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PostPosted: Mon May 05, 2008 10:23 am
We recovered this Lazair III over the winter months. We used 1.7 oz Dacron with Stewart System Cement. Paint is latex house paint (three coats of white primer and two coats of white exterior enamel applied with foam brushes). If anyone is interested in further details let me know. It looks and flies great!!

PostPosted: Mon May 05, 2008 12:00 pm
by lazairiii
I love to hear of success stories, especially Lazairs. And to see pics, that just does my heart good.

Looks great!!! Congratulations.

PostPosted: Mon May 05, 2008 1:59 pm
by russell
Nice Lazair . Looks like you got a little shade in the process!

PostPosted: Mon May 05, 2008 9:22 pm
by uscgairdale
Looks nice and it looks like your are enjoying the heck out of it. I would however suggest a helmet to protect yourself just in case.

Welcome to the group,

PostPosted: Wed May 07, 2008 2:09 pm
by bdiedenhofen
Nicely done, I really like the Stewart system, latex combination. All water based, no fumes, great. I used Hypec for mine simply because it glues the cloth to the structure and you don't have to mechanically fasten to the ribs. How did you do yours? Rib stitch, other?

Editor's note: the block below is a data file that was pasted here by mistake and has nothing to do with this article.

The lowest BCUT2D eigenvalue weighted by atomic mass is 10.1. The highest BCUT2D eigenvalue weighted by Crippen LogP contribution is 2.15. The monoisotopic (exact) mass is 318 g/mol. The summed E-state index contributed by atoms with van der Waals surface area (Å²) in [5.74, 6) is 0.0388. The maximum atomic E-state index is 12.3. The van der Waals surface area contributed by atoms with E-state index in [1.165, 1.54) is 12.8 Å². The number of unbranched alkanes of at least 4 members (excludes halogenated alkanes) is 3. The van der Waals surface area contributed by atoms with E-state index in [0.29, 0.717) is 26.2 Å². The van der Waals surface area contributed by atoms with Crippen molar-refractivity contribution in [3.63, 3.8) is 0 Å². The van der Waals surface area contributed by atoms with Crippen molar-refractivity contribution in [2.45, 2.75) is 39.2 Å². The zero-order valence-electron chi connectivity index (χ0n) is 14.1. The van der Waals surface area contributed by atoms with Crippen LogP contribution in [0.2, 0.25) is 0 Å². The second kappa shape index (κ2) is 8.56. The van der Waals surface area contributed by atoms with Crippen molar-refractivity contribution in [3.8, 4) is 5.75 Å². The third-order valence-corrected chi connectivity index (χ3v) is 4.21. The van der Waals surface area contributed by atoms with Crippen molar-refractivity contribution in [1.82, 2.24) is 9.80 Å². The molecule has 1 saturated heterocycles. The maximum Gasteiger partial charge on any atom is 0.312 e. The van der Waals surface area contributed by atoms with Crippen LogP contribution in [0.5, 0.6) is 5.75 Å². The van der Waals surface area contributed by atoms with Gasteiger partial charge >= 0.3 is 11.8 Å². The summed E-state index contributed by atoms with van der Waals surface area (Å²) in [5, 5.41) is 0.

Brian D.

PostPosted: Wed May 07, 2008 2:21 pm
by yankeflyer
[/If anyone is interested in further details let me know.]

It looks great and sure we like lots of pictures - Miles B)

PostPosted: Thu May 08, 2008 9:34 am
bdiedenhofen @ May 7 2008, 02:09 PM wrote:Nicely done, I really like the Stewart system, latex combination.  All water based, no fumes, great.  I used Hypec for mine simply because it glues the cloth to the structure and you don't have to mechanically fasten to the ribs.  How did you do yours?  Rib stitch, other?
Brian D.

Hi Brian,

We used the Stewart system as it does not attack the Styrofoam ribs. We capped our ribs with 3 inch Dacron finish tape cemented with Echobond over the aluminum cap strips. We then wrapped them with 3 inch finish tape top to bottom in a criss cross fashion and carefully ironed the tape at about 250 degrees to take out any slack. The result is a solid rib with a very good surface to cement the wing cover to the rib and a strong bond between the top wing cover and the bottom cover. Rib stitching was not necessary. This appears to be a very secure and easy way to cover the wing. Time will tell!! The latex house paint was also an inexpensive and easy way to finish the job. It is very flexible, easy to clean, resists oil and gas and was very easy to apply. Finish wise, it does not compare to a good two part aircraft paint but it looks good enough for this old bird.

What is Hypec?


PostPosted: Thu May 08, 2008 9:48 am
by bdiedenhofen
Hypec is a covering process available from Falconar aviation. It's a glue, sealer, and sun barrier,(silver) all in one. I've covered two aircraft using it. Once the fabric is shrunk tight, you brush the stuff on. It soaks through, and bonds to anything underneath. It's very strong, and rib stitching is not necessary. I left my Lazair silver, but painted my other aircraft with latex over top. It's a great finish, and I plan to latex my next project too. I was considering the Stewart adhesive for the next plane because I'm tired of chemical fumes. The Hypec precess sure is nice and simple though.

PostPosted: Fri May 09, 2008 11:04 pm
by Chappy
Jerry and Brian,